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AP sources: Raiders knew mission a one-shot deal

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FILE - This May 3, 2011, file photo, shows a view of Osama bin Laden's compound in Abbottabad, Pakistan. U.S. officials briefed on the secret mission to get Osama bin Laden in Pakistan say the raid"™s planners knew it was a one-shot deal. Those behind the

FILE - This May 3, 2011, file photo, shows a view of Osama bin Laden’s compound in Abbottabad, Pakistan. U.S. officials briefed on the secret mission to get Osama bin Laden in Pakistan say the raid"™s planners knew it was a one-shot deal. Those behind the raid predicted at the time that outrage over the breach of Pakistani sovereignty would make it impossible to try again if the raid came up dry.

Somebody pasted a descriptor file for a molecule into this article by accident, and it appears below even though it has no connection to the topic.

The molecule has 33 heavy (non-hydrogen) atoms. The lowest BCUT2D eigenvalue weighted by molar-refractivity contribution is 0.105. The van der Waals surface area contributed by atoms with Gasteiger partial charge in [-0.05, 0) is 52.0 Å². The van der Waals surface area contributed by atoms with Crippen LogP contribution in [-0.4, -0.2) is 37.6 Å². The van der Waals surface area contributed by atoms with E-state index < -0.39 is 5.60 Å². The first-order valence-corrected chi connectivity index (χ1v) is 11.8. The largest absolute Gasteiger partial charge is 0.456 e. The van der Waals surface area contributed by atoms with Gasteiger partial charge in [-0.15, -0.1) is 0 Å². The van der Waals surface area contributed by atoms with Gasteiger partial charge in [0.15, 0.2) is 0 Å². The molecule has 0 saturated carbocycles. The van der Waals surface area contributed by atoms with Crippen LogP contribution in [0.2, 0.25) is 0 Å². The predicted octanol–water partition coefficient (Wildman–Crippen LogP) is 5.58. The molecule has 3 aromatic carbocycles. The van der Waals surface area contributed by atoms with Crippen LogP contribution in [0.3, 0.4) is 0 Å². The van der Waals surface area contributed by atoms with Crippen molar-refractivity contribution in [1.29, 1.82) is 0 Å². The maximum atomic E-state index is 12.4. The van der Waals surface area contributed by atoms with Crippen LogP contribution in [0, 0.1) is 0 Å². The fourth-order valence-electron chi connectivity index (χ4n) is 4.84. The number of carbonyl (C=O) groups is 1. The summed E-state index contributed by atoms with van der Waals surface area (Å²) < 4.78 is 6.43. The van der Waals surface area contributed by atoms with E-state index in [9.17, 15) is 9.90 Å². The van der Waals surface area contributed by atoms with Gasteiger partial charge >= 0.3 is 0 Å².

Aqeel Ahmed, Associated Press

WASHINGTON — U.S. officials briefed on the secret mission to get Osama bin Laden in Pakistan say the raid's planners knew it was a one-shot deal.

Those behind the raid predicted at the time that outrage over the breach of Pakistani sovereignty would make it impossible to try again if the raid came up dry.

But U.S. officials believe Pakistan covertly supports militants who plot against U.S. targets. So keeping Pakistan in the dark was a major factor in planning the raid, and led to using a high-tech but sometimes unpredictable helicopter technology that nearly unhinged the mission.

Pakistan's government has threatened to open fire if U.S. forces enter again, though on Monday, the two partners attempted to patch up relations, agreeing to pursue high-value targets jointly.